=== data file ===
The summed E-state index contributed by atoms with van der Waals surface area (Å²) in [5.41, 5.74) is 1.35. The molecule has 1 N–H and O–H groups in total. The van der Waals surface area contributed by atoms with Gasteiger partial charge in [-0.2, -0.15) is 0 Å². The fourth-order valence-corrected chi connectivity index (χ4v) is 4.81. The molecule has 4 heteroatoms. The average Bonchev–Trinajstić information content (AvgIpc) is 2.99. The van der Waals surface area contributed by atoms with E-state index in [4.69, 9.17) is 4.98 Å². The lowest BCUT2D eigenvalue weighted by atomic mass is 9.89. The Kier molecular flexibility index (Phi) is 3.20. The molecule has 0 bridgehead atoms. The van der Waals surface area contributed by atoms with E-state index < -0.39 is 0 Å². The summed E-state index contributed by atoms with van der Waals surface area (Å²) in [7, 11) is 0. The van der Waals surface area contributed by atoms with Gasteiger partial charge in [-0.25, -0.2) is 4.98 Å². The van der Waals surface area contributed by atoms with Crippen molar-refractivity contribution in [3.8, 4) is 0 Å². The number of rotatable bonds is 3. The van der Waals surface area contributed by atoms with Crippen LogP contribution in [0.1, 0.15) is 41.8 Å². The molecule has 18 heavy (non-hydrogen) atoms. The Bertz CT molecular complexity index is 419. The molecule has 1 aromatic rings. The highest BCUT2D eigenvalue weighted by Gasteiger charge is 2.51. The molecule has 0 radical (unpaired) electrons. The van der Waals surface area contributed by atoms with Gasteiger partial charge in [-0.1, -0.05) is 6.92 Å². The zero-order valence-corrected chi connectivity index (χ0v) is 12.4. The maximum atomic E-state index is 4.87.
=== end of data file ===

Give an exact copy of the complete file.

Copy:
The summed E-state index contributed by atoms with van der Waals surface area (Å²) in [5.41, 5.74) is 1.35. The molecule has 1 N–H and O–H groups in total. The van der Waals surface area contributed by atoms with Gasteiger partial charge in [-0.2, -0.15) is 0 Å². The fourth-order valence-corrected chi connectivity index (χ4v) is 4.81. The molecule has 4 heteroatoms. The average Bonchev–Trinajstić information content (AvgIpc) is 2.99. The van der Waals surface area contributed by atoms with E-state index in [4.69, 9.17) is 4.98 Å². The lowest BCUT2D eigenvalue weighted by atomic mass is 9.89. The Kier molecular flexibility index (Phi) is 3.20. The molecule has 0 bridgehead atoms. The van der Waals surface area contributed by atoms with E-state index < -0.39 is 0 Å². The summed E-state index contributed by atoms with van der Waals surface area (Å²) in [7, 11) is 0. The van der Waals surface area contributed by atoms with Gasteiger partial charge in [-0.25, -0.2) is 4.98 Å². The van der Waals surface area contributed by atoms with Crippen molar-refractivity contribution in [3.8, 4) is 0 Å². The number of rotatable bonds is 3. The van der Waals surface area contributed by atoms with Crippen LogP contribution in [0.1, 0.15) is 41.8 Å². The molecule has 18 heavy (non-hydrogen) atoms. The Bertz CT molecular complexity index is 419. The molecule has 1 aromatic rings. The highest BCUT2D eigenvalue weighted by Gasteiger charge is 2.51. The molecule has 0 radical (unpaired) electrons. The van der Waals surface area contributed by atoms with Gasteiger partial charge in [-0.1, -0.05) is 6.92 Å². The zero-order valence-corrected chi connectivity index (χ0v) is 12.4. The maximum atomic E-state index is 4.87.